English personal pronouns
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English has a number of personal pronouns, used to indicate the person, number, and/or gender of their antecedents and referents. They are shown below, together with their possessive-pronoun and -adjective counterparts. Reflexive pronouns are used as the object of a sentence when the subject and object match; they are also used as intensive pronouns to emphasize a participant, as in "You yourself told me that." Possessive pronouns and adjectives are used to show ownership.
- Historically, my was sometimes changed to mine before a vowel. (Similarly with thy and thine; see note 3.)
- The forms of we are also sometimes used with a singular sense. When this is the case, they take a plural verb, but ourselves is often changed to ourself.
- Historically, there were separate informal second-person singular forms — thou, thee, thyself, thy, and thine — but today they have all but disappeared from Standard English (though a few dialects retain them).
- Historically, you was an object pronoun, and ye was its subject-pronoun counterpart; today, you fills both roles in Standard English, though some dialects use ye for both roles, and some use ye as a clipped or clitic form of you.
- While formal Standard English uses you for both singular and plural, many dialects use various special forms for the plural, such as y'all (short for "you all"), you guys, yinz (short for "you ones"), and yous (also spelled youse). Corresponding reflexive and possessive pronouns are often used as well.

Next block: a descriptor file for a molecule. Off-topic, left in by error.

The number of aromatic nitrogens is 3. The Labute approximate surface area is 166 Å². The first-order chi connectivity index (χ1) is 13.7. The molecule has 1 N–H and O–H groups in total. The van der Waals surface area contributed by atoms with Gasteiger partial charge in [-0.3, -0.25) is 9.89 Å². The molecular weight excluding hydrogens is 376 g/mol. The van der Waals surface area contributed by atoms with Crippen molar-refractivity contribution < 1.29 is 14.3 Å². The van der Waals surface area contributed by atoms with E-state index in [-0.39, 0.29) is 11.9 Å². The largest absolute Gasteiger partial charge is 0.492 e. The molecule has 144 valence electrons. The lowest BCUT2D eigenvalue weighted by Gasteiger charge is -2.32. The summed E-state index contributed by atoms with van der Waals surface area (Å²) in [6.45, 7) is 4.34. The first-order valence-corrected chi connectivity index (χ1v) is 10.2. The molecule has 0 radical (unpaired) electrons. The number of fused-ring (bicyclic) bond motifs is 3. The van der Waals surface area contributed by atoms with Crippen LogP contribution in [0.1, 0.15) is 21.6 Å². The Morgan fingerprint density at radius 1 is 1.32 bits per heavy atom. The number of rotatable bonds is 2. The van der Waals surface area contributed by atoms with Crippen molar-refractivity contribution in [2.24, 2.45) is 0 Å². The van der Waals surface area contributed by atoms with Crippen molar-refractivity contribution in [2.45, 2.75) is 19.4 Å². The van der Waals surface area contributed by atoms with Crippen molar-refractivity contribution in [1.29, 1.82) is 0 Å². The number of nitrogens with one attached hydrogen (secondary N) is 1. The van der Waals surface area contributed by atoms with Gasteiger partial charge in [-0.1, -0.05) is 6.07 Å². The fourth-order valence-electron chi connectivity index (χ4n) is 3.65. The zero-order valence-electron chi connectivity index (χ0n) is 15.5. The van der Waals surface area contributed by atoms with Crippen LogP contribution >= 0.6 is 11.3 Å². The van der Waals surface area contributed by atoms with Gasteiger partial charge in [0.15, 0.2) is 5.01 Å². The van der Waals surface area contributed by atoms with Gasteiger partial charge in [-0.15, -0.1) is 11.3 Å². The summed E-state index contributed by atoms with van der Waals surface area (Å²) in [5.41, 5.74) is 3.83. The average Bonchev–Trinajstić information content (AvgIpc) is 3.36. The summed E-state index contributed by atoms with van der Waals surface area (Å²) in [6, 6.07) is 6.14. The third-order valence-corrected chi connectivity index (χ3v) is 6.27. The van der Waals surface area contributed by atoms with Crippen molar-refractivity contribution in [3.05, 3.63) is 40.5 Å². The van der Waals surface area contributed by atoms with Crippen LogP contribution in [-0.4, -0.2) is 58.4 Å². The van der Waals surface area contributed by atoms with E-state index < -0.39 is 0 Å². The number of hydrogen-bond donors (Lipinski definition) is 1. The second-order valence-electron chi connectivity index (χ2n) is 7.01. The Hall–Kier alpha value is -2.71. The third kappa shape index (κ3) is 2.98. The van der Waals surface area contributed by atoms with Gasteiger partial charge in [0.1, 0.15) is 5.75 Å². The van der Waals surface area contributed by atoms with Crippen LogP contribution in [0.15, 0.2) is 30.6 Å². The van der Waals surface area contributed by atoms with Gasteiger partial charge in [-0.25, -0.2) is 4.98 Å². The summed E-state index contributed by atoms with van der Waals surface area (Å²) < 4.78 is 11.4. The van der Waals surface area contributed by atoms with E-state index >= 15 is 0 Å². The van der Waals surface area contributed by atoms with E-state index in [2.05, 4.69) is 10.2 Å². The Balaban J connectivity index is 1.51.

- The forms of you are also sometimes used with the sense of the pronoun one; see Generic you.
- Historically, his was the possessive of it as well of he; nowadays it has been completely supplanted by its.
- Historically the forms they, their, and them are of Scandinavian origin (from the Viking invasions and settlement in northeastern England during the Danelaw period from the 9th to the 11th centuries).
- The forms of they are also sometimes used with grammatically or semantically singular antecedents, though it is a matter of some dispute whether and when such usage is acceptable; see Singular they. When this is the case, they take a plural verb, but themselves with a singular sense is often changed to themself.
"It is me"
In some languages, a personal pronoun has a form called a disjunctive pronoun, which is used when it stands on its own, or with only a copula, such as in answering to the question "Who wrote this page?" English pronouns used in this way have caused some dispute. The natural answer for most English speakers in this context would be "me" (or "It's me"), parallel to moi (or C'est moi) in French. Some grammarians have argued and persuaded some educators that the correct answer should be "I" or "It is I" because "is" is a linking verb and "I" is a predicate nominative, and up until a few centuries ago spoken English used pronouns in the subjective case in such sentences. However, since English has lost noun inflection and now relies on word order, using the accusative me after the verb be like other verbs seems very natural to modern speakers. The phrase "It is I" historically came from the Middle English "It am I" and the change from "am" to "is" was also a step to the fixed word order of SVO.
- Wiktionary table of personal pronouns
- Personal pronoun
- Singular they
- Pluralis majestatis
- ^ Dissertation by Elise Morse-Gagne. 2006. Pronouns in England: Charting the course of THEY, THEIR, and THEM.